“Shouting “Rider”, even under racing conditions, is basically the faster rider shifting the responsibility to find a safe way past onto the slower rider – basically demanding that the slower rider give way”

    it’s not though, it’s just letting the slower rider know your there and want to pass. the slower rider is meant to give way to faster riders as much as the faster riders should pass safely. it’s much easyer for the rider infront to spot somewhere to let the pass happen that minimizes time loss for both, and i’m saying this as someone who is on both sides of slower/faster.

    out of racing i would politely ask to pass or stop for a short while to get space

    Completely agree, the blokes behaviour is not the way to go. But also agree with grum….sending 25 people down the same trail at once…blimey.

    Twenty five!
    My first thoughts were “Twenty five”!!

    Yes, the guy sounds like a dick. He could have just pulled over and waited if he was so desperate to set a new world record…. but twenty five!!

    Twenty Five all separated out will appear to be a thoughtless, rolling roadblock to some.

    Can’t you run smaller groups? Your riders will learn more quickly. I bet some of the dicks would be happy to pass on their mega-skills; maybe recruit a few if they think they’re so good?

    I’ve had people buzz my rear tyre on trails recently,I was going uphill on technical ground and there was no real place to stop or pass. I was on my clockwork bike, they ebikes, so I was probably slowing them down, but what should I do? I’ve also had someone overtake me and almost plough into the back of my little boy who was riding in front of me. I shouted, he slammed on, stopped, got off his bike and tried to start a fight (angry Scotsman) because, somehow, we were in the wrong.

    Having women safe places to ride won’t fix this, it’ll just displace it. You need to solve the dipstick problem…

    ” In my experience, race briefings always make the point that it’s down to the faster rider to find a *safe* way past the slower rider. ”

    I remember, the one time I did Mountain Mayhem, the actually-good, Top10-type riders would just come past you with a nice “on your right/left mate, cheers”, it was the try-hards battling for 157th place that would yell “RIDER!!!” and expect you to get out of their way. I didn’t, naturally, unless they asked nicely.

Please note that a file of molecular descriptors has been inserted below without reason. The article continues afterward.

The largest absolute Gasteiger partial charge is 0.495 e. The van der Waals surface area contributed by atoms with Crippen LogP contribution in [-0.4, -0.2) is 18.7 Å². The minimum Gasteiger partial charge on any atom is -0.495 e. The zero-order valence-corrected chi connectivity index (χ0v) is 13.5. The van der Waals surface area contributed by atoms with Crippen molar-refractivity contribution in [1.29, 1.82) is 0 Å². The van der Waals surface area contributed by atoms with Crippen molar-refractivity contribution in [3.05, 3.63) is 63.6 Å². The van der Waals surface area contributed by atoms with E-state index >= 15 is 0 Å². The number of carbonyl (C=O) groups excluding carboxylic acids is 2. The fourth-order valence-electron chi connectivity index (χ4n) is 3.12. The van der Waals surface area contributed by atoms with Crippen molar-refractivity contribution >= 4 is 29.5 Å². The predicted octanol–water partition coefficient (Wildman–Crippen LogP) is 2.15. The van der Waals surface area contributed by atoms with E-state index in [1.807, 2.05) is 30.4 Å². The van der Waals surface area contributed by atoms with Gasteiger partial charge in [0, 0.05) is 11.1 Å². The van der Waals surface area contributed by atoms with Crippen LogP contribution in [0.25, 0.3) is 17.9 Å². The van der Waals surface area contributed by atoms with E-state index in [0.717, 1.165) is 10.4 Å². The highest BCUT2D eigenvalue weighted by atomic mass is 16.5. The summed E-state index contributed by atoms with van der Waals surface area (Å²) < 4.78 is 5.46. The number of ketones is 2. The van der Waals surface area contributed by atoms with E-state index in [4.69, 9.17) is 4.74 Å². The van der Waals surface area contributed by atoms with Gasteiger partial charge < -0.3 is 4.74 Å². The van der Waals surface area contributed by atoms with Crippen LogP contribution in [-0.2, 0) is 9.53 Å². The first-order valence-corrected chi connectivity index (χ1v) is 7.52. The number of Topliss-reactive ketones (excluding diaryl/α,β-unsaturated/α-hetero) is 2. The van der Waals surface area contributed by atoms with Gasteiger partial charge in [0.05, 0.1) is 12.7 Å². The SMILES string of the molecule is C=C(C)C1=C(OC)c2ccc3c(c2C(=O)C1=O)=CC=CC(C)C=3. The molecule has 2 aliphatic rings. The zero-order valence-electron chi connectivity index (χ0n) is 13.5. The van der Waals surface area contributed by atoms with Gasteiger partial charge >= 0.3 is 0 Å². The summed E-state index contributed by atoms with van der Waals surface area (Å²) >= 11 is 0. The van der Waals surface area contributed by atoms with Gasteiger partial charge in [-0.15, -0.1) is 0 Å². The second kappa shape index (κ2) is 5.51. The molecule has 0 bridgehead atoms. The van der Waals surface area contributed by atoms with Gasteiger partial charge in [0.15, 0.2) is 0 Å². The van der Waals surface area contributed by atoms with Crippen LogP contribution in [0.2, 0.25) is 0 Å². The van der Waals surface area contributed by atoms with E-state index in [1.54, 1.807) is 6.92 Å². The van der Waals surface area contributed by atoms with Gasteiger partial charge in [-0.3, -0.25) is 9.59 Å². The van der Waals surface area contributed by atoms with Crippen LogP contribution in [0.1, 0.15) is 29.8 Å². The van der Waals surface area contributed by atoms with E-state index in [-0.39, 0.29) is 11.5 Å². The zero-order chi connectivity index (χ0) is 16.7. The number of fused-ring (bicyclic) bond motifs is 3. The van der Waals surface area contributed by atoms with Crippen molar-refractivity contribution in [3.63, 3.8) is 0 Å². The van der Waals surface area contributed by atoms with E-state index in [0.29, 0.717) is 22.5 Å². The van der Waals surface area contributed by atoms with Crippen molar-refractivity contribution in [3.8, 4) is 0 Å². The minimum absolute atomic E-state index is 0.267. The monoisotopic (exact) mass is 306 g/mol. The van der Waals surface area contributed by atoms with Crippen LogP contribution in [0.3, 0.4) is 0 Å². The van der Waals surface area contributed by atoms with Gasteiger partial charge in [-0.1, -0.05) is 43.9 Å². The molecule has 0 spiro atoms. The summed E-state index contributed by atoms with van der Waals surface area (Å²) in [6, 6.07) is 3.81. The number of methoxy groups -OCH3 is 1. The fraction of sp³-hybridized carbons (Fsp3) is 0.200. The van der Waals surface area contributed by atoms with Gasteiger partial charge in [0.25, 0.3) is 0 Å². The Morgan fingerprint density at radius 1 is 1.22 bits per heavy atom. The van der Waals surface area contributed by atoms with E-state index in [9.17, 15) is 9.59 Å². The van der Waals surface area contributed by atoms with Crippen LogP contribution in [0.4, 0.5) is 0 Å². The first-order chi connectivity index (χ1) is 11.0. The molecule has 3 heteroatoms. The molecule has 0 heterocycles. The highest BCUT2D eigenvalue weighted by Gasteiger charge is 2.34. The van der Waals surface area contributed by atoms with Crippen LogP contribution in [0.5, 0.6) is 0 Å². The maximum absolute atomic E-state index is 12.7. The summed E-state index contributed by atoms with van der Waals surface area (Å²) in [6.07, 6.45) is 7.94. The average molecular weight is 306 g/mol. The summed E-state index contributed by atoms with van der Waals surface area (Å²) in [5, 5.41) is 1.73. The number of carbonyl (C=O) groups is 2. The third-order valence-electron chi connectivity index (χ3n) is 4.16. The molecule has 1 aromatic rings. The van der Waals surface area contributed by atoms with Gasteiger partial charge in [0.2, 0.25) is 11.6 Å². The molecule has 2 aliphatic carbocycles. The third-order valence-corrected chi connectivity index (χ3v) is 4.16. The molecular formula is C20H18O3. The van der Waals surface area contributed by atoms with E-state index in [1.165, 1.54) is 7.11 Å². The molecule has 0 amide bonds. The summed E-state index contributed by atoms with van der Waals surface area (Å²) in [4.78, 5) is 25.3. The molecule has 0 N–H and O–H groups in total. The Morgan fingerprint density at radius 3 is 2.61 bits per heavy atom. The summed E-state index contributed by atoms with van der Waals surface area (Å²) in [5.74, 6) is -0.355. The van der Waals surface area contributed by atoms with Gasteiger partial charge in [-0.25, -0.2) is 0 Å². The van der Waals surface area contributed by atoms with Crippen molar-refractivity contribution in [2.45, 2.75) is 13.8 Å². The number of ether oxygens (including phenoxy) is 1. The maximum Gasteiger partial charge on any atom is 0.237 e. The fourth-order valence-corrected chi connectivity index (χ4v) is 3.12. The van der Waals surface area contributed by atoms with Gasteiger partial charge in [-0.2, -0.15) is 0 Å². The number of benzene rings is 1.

Like IHN, I’ve used, “coming through on your right/left” before which I also learned from Mayhem.

    First and foremost the male rider was a dick. You could maybe let his first comment slide, but his second comment just shows him to be an intolerant prick.

    I’m presuming that some riders had to be at least fairly competent in the FNY Collective group so there’s probably 10+ inexperienced riders all riding together, one after another, that is as someone mentioned earlier a rolling road block and therefore really shitty trail etiquette as well though.

    Mentioned on the forum when this happened to me on a blue trail – taking some newby riders out. I’m at the back checking no-one crashes, drops off. Bloke comes behind starts whinging we’re going too slow, get a move on etc. Unfortunately for him, I don’t take any shit, so he got told to ride the red trail and when we got to a gap in the trail I called to the lads to move over for the utter dick behind us. When he saw the large teenage rugby players I was riding with, he went faster than he’d ever thought possible. Lol. Was exactly the sort of moron who would whinge at women riders too. Dicks are everywhere. Some are mountain bikers unfortunately.

    In relation to some of the comments above, yes 25 is a big group, but how small should groups of inexperienced riders be? If slower riders are constantly stopping to let faster ones past then that ruins their ride as much as the other way round.
    Also very much agree that the top racers are extremely courteous at getting past slower riders and it’s definitely the mid pack warriors that get shouty.

    “I’ve competed in events all across the UK and it has always been that rider behind is responsible for the rider in front.”
    XC events? Gravity time trial type races (which is proably a more apt comparison based on the trail in question) the procedure is to shout rider and the person in front gets out the way as soon as safe to do so. As I’m slow AF I’m only catching people who have crashed/cacked up in some way, so they are usually very obliging, often without the need for shouting rider at all. I happily get out the way for anyone who catches me.

    The above only applies to racing, where the person in front is a willing participant though.

    A polite ask to pass is appropriate, or possibly find a suitable stopping place to let the group get clear of you.

    Final thought, although it in no way excuses the bloke: 25 people! I’ve sworn off large group rides for this very reason.